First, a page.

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Reviewed by:
  • Reimagining Cinema: Film at Expo eds. by Monika Kin Gagnon and Janine Marchessault
  • Scott Herder
Monika Kin Gagnon and Janine Marchessault, eds. Reimagining Cinema: Film at Expo 67. McGill-Queen’s University Press. xii, 296. $39.95

Reimagining Cinema: Film at Expo 67 provides a timely collection of essays, interviews, and artist statements as we approach the fiftieth anniversary of Expo 67. The goal of the project is to explore how integral the films presented at the exhibition were, both to the event itself and to the broader art of filmmaking. Arguing that “the experiments of Expo 67 lend much insight to the aesthetics and phenomenologies of contemporary media,” it highlights the technologies used by some of the films at the exhibition, suggesting them as influential precursors to the technologies seen in the resurgent popularization of 3-D and IMAX film formats today.

The collection is organized around films that differently configure screen and theatre design technologies. The first section, titled “Total Environments,” includes an excerpt of Donald Theall’s 1976 book prospectus on the Expo that describes the films and the exhibition site as an integrated, total environment that casts the exhibition itself as a work of art. The section also includes a chapter on Labyrinth, situated by Seth Feldman within a genealogy that spans from cave painting to Greek myth, Enlightenment art, and the tradition of world fairs. Johanne Sloan’s essay on Kaleidoscope studies the film’s chemical company sponsorship in contrast to its experimental and psychedelic form. Janine Marchessault explores Expo 67 as a “utopian media city,” with a concentration on the melding of architecture, props, and film media in the Man and His Community Pavilion’s Citérama.

“Multiscreen,” the second section, discusses We Are Young!, described by Anthony Kinik as “a meditation on youth and Canada”—but one that gave an “ironic, even critical” portrayal of Montreal within the confines of the corporate-sponsored Canadian Pacific-Cominco Pavilion.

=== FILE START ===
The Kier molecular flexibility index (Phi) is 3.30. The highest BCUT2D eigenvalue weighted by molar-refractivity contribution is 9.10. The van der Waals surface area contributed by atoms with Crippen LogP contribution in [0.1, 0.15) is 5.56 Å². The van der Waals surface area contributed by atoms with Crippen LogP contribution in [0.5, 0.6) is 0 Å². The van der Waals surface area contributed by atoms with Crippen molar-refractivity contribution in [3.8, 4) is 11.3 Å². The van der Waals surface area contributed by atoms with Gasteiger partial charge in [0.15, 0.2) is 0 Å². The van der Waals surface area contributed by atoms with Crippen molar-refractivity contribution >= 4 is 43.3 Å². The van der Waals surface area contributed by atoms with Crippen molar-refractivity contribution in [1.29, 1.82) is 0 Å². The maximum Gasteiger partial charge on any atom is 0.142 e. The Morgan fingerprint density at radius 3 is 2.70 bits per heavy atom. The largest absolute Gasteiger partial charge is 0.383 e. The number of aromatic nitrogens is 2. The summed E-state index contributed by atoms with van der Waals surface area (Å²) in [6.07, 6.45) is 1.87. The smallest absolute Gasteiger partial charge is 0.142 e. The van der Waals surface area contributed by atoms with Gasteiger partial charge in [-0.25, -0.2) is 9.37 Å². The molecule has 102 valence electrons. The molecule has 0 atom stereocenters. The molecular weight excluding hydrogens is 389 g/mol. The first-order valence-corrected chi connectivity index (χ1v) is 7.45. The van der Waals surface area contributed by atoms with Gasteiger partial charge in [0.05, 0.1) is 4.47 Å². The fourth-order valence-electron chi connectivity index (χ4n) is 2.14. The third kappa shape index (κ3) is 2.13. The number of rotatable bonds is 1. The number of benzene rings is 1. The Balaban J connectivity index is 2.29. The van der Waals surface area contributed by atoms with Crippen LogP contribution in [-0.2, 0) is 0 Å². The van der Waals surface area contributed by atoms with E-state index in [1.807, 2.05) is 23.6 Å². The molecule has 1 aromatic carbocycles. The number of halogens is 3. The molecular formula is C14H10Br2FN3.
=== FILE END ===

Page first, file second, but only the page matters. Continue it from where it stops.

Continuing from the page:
Graeme Ferguson, the director of Polar Life, writes the third section of the book, “Rotating Audiences.” Polar Life anticipated the later development of IMAX, and Ferguson describes the collaborative filming and editing processes during its making, as well as his work screening it at the Expo.

In the fourth section, “Multi-Image (Single Screens),” A Place to Stand director Christopher Chapman describes the development of his film for the Ontario Pavilion and its intricate editing process. The Christian Pavilion’s The Eighth Day is emphasized by Gary Miedema for its application of abstract, secular imagery, contrasting the didacticism of the Sermons of Science Pavilion.

The final section, titled “360°,” discusses Canada 67 and the use of Walt Disney’s Circle-Vision technology. Monika Kin Gagnon compares this [End Page 465] “soliloquy to Canada” and its popular Telephone Pavilion to the decidedly negative audience responses it garnered. The section also includes an interview with the film’s director, Robert Barclay, who details his meetings with Disney in the planning and development stages of the film.

Reimagining Cinema oscillates between an appreciative “historical recovery” and a critical examination of the films in their social contexts. Such an array is a benefit to the goals of the collection, enabling a heightened appreciation for the influential design techniques that were presented at the Expo, yet this multiplied approach makes for a slight tonal imbalance. The critique of historical contexts leads to the question of why the book makes no mention of another influential film, Indian Memento. This film presents a visual narrative of indigenous life as it is increasingly affected by urbanization in Canada. Although it is not formally innovative—the film is conventional in its single-screen projection—the Indians of Canada Pavilion, where the film was shown, was one of the most visited sites at the Expo. The introduction to the book does recognize the capitalist and colonialist histories of world fairs, however, and notes that the number of films presented at the Expo makes an exhaustive treatment impossible within the confines of a single study. The selection of films whose formal configurations develop the concepts of expanded cinema and film-event is well done. In addition to interviews and artist statements, the essays are generously...

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Additional Information

ISSN
1712-5278
Print ISSN
0042-0247
Pages
pp. 465-466
Launched on MUSE
2016-10-16
Open Access
No
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